The bad news first: this comes in a standard CD jewel box case which must be caused no little confusion in stores. Next, there is no instruction or indication anywhere on the case, note booklet, actual DVD or the onscreen display as to how to choose between either Dolby Digital 5.1 or DVD-Audio 5.1 or 2.0. It defaults to DVD-A on DVD-A players and defaults to Dolby Digital on DVD Video-only players. The only way I could be sure it was playing back the higher-res DVD-A format was to check the display on the Pioneer player and see that it didn't say "Dolby Digital" up in the corner. There are both English and Japanese titles, and the default is Japanese. While there is a short interview with the conductor (the disc says interviews), there are no other extras and no graphics to accompany each movement or selection.
Now the good news: The young conductor (whose teacher was Seji Ozawa) speaks about his first meeting with the visiting Leonard Bernstein, and while it is short it gives one some insight into this unfamiliar podium personality. The best news is that both sonically and musically this is just about the best multi-channel classical DVD-A I've so far auditioned. The quartet of short Chabrier pieces fairly glow with enthusiasm and elan - even the chestnut Espana sounds fresh and interesting. The Ravel waltzes are one of the most enticing and artfully fashioned versions I've had the pleasure to hear. Even the Bolero is presented with enough snap to keep up one's auditory interest for the full quarter hour; of course the added realism of the percussion due to the surround aids involvement in the slowly evolving piece. There's also a perfect balance of hall ambience to frontal stage.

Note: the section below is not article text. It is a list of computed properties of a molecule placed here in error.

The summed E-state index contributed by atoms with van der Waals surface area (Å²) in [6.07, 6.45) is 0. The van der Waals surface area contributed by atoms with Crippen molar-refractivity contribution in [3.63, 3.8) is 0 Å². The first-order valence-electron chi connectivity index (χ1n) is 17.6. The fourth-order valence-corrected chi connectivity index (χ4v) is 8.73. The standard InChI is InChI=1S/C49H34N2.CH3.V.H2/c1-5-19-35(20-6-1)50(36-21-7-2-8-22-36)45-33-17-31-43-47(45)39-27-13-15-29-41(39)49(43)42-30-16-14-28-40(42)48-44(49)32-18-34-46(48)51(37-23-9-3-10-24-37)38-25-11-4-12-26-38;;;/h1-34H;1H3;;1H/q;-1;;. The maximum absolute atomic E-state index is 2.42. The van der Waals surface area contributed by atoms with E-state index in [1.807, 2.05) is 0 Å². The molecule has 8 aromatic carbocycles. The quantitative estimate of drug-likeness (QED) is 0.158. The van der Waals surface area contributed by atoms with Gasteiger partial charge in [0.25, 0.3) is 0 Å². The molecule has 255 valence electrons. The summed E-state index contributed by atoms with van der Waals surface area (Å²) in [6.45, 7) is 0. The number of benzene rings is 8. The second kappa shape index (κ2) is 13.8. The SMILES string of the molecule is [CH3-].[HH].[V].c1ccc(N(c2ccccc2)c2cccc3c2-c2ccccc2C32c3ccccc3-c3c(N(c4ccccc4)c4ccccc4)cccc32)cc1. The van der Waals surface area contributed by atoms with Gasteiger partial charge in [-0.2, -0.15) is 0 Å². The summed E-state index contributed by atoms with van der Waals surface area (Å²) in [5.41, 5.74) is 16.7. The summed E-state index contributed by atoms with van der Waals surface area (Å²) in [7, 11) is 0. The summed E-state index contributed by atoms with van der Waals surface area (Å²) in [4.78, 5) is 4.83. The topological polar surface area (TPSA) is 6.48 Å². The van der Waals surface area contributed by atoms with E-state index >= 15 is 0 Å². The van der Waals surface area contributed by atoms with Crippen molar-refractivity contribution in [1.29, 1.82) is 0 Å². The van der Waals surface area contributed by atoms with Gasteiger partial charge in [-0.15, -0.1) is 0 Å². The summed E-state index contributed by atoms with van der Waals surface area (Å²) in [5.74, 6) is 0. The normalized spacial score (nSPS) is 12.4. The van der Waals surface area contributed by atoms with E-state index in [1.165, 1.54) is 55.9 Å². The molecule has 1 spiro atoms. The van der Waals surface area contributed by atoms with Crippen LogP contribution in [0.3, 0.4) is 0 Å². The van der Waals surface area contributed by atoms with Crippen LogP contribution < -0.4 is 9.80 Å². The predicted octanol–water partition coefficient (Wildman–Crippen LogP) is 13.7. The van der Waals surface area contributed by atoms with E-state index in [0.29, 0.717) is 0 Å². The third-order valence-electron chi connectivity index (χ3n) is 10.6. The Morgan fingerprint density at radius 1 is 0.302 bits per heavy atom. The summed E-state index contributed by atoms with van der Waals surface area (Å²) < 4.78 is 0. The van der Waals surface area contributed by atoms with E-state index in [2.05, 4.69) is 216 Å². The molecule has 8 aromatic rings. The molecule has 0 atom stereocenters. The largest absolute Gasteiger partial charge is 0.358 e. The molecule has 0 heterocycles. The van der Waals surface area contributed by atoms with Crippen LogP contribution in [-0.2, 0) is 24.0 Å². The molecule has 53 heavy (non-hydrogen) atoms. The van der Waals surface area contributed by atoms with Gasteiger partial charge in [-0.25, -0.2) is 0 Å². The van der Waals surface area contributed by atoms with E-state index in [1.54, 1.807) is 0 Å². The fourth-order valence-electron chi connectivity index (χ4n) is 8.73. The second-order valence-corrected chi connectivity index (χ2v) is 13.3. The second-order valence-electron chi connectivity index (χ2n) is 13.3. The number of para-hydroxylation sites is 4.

- John Sunier
BEETHOVEN: Symphonies Nos. 7 & 8 - Berlin Staatskapelle/Daniel Barenboim - Teldec DVD-A 8573 83062-9:
Continuing the complete Beethoven symphony series with Barenboim, these multichannel recordings were made in Berlin in l999 and were issued on stereo CDs around that time. Performances are first rate though some may prefer a bit more bite a la Toscanini or Bernstein. The same video interview with seen on the others in the series is on this one. The ambience on the surrrounds is fairly well balanced with the front soundstage and sounds surprising natural considering this was recorded in a radio studio - must have been a very large studio.
- John Sunier